Back in the middle ages the Catholic Church sold “indulgences” which were essentially “Get out of Hell” cards that were available for a price. Different sins had different costs, but virtually any sin was “forgivable” if the perpetrator purchased the appropriate indulgence.
This is one of the great embarrassments of the Catholic Church to this day.
The modern equivalent of the spiritual indulgences is the purchasing of “carbon offsets” by people who want to have their cake (unlimited energy use) and eat it too (claim to be “green”).
Al Gore is one of these. His defense against one of his mansions using 20 times the power of an average home is that he purchases “carbon offsets” so his “carbon footprint” is zero.
So what does a “carbon offset” do? Usually it funds some activity that is supposed to pull carbon from the air, the most common activity is tree planting.
How effective are carbon offsets in actually reducing a person’s carbon “footprint”? Well, that depends on how you calculate these things. And the details are very, very murky. In fact some environmentalists scoff at planting trees in this way because trees are not immortal. They eventually die, and when they do, they are either burned or decay. In both cases whatever carbon they took from the air is returned to the air. So unless “carbon offsets” guarantee eternal planting of trees for the person purchasing them, all a carbon offset purchase does is defer the actual carbon footprint to a later time, to the purchaser’s children, for example.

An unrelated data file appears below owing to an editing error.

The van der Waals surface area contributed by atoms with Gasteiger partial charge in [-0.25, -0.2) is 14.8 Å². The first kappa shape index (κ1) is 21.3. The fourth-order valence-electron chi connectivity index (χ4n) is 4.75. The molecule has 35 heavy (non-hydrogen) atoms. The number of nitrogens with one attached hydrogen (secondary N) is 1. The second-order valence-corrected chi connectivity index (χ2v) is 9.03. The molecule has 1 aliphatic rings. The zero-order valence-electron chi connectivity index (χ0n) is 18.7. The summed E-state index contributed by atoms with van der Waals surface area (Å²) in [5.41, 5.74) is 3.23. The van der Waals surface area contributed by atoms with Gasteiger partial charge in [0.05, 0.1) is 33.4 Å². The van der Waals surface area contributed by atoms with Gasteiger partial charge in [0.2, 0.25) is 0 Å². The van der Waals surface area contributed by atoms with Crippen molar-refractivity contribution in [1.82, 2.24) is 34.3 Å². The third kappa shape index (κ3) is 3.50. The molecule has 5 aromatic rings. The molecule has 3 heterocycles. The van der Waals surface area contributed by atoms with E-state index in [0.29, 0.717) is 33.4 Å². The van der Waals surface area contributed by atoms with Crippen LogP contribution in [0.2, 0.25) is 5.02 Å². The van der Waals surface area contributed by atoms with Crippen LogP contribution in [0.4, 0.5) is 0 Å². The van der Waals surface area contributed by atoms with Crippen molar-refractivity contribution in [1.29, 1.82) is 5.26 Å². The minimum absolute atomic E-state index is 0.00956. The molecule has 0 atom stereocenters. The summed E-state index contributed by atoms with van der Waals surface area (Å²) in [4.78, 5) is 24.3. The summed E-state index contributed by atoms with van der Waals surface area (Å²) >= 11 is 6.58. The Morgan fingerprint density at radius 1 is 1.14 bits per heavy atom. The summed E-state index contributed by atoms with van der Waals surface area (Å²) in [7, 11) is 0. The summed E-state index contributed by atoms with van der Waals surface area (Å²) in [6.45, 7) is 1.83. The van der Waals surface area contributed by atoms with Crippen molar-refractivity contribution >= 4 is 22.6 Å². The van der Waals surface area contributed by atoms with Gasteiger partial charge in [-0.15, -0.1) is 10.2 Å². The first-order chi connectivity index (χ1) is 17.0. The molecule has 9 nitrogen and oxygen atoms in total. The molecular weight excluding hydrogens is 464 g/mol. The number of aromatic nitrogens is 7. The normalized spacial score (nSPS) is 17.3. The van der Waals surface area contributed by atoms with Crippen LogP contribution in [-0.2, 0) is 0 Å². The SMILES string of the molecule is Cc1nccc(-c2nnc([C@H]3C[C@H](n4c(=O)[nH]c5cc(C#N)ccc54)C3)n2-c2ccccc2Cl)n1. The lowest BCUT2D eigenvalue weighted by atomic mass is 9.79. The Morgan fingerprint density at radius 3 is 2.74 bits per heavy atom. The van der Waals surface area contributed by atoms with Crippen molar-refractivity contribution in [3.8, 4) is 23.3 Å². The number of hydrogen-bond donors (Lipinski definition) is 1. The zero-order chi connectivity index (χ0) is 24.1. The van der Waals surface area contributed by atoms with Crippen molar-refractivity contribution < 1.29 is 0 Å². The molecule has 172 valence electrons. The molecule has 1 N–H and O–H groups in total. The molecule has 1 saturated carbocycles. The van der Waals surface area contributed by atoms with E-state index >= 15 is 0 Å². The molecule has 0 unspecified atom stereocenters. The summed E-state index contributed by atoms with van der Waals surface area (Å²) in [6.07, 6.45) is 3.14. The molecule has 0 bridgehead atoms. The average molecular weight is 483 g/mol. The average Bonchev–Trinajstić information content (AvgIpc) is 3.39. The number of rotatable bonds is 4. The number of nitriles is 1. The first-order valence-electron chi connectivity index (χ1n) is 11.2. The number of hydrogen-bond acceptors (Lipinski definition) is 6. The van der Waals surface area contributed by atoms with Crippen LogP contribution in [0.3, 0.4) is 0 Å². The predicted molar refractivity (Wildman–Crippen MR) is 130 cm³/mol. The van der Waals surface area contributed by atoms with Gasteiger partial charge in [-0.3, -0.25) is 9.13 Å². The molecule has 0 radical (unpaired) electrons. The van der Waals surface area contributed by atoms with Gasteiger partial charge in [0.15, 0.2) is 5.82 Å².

Other means of reducing “carbon footprints” have similar limitations.
So in effect purchasing a “carbon offset” in order to reduce a person’s carbon footprint is simply a symbolic act which allows the person to feel good about themselves. Which is exactly what medieval indulgences were.
Someone in one of the talking head shows should confront Al Gore with this, but nobody will. Al Gore will continue to consume 20 times the energy of an average home, and his purchase of indulgences will only defer the environmental cost to his children, while G.W. Bush’s Crawford Texas home, which has a number of environmental modifications, including geothermal energy, rainwater collection and recycling, environmentally friendly walls and solar panels, will continue to be ignored by a mainstream media more interested in rhetoric than reality.